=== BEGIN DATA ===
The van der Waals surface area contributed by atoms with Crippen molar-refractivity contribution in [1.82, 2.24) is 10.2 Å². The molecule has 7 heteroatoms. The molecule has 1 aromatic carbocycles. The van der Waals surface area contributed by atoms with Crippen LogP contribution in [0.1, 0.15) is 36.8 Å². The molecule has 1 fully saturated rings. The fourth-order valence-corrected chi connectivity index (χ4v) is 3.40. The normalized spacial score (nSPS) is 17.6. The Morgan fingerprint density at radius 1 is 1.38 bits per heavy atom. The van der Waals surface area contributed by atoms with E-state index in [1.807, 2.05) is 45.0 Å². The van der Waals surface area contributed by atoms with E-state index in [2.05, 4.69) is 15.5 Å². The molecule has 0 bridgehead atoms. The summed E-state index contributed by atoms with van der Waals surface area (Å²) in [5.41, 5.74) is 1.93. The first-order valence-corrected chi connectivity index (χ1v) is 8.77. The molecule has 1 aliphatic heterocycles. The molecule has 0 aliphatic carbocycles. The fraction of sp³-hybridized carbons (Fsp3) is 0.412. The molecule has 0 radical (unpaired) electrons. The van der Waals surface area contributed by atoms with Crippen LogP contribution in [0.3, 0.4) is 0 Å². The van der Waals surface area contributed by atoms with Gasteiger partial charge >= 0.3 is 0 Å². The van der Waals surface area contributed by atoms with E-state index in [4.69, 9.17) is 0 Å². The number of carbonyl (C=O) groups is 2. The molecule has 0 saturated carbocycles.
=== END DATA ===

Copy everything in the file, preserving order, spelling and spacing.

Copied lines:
The van der Waals surface area contributed by atoms with Crippen molar-refractivity contribution in [1.82, 2.24) is 10.2 Å². The molecule has 7 heteroatoms. The molecule has 1 aromatic carbocycles. The van der Waals surface area contributed by atoms with Crippen LogP contribution in [0.1, 0.15) is 36.8 Å². The molecule has 1 fully saturated rings. The fourth-order valence-corrected chi connectivity index (χ4v) is 3.40. The normalized spacial score (nSPS) is 17.6. The Morgan fingerprint density at radius 1 is 1.38 bits per heavy atom. The van der Waals surface area contributed by atoms with E-state index in [1.807, 2.05) is 45.0 Å². The van der Waals surface area contributed by atoms with E-state index in [2.05, 4.69) is 15.5 Å². The molecule has 0 bridgehead atoms. The summed E-state index contributed by atoms with van der Waals surface area (Å²) in [5.41, 5.74) is 1.93. The first-order valence-corrected chi connectivity index (χ1v) is 8.77. The molecule has 1 aliphatic heterocycles. The molecule has 0 aliphatic carbocycles. The fraction of sp³-hybridized carbons (Fsp3) is 0.412. The molecule has 0 radical (unpaired) electrons. The van der Waals surface area contributed by atoms with Crippen LogP contribution in [0.3, 0.4) is 0 Å². The van der Waals surface area contributed by atoms with Gasteiger partial charge >= 0.3 is 0 Å². The van der Waals surface area contributed by atoms with E-state index in [4.69, 9.17) is 0 Å². The number of carbonyl (C=O) groups is 2. The molecule has 0 saturated carbocycles.